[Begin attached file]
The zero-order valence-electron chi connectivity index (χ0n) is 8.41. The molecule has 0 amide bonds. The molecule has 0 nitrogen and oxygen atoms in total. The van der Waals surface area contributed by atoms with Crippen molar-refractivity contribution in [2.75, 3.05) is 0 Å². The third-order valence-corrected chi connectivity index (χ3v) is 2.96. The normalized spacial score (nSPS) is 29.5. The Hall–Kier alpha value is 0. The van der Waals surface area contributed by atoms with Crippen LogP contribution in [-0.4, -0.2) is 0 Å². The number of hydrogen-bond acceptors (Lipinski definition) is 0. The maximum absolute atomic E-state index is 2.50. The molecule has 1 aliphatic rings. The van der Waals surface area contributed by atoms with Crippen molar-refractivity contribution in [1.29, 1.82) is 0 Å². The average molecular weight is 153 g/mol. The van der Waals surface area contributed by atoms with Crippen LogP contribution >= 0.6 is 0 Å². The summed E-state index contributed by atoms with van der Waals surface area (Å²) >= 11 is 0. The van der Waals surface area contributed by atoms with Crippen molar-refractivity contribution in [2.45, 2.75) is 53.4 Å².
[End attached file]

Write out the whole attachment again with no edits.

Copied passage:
The zero-order valence-electron chi connectivity index (χ0n) is 8.41. The molecule has 0 amide bonds. The molecule has 0 nitrogen and oxygen atoms in total. The van der Waals surface area contributed by atoms with Crippen molar-refractivity contribution in [2.75, 3.05) is 0 Å². The third-order valence-corrected chi connectivity index (χ3v) is 2.96. The normalized spacial score (nSPS) is 29.5. The Hall–Kier alpha value is 0. The van der Waals surface area contributed by atoms with Crippen LogP contribution in [-0.4, -0.2) is 0 Å². The number of hydrogen-bond acceptors (Lipinski definition) is 0. The maximum absolute atomic E-state index is 2.50. The molecule has 1 aliphatic rings. The van der Waals surface area contributed by atoms with Crippen molar-refractivity contribution in [1.29, 1.82) is 0 Å². The average molecular weight is 153 g/mol. The van der Waals surface area contributed by atoms with Crippen LogP contribution >= 0.6 is 0 Å². The summed E-state index contributed by atoms with van der Waals surface area (Å²) >= 11 is 0. The van der Waals surface area contributed by atoms with Crippen molar-refractivity contribution in [2.45, 2.75) is 53.4 Å².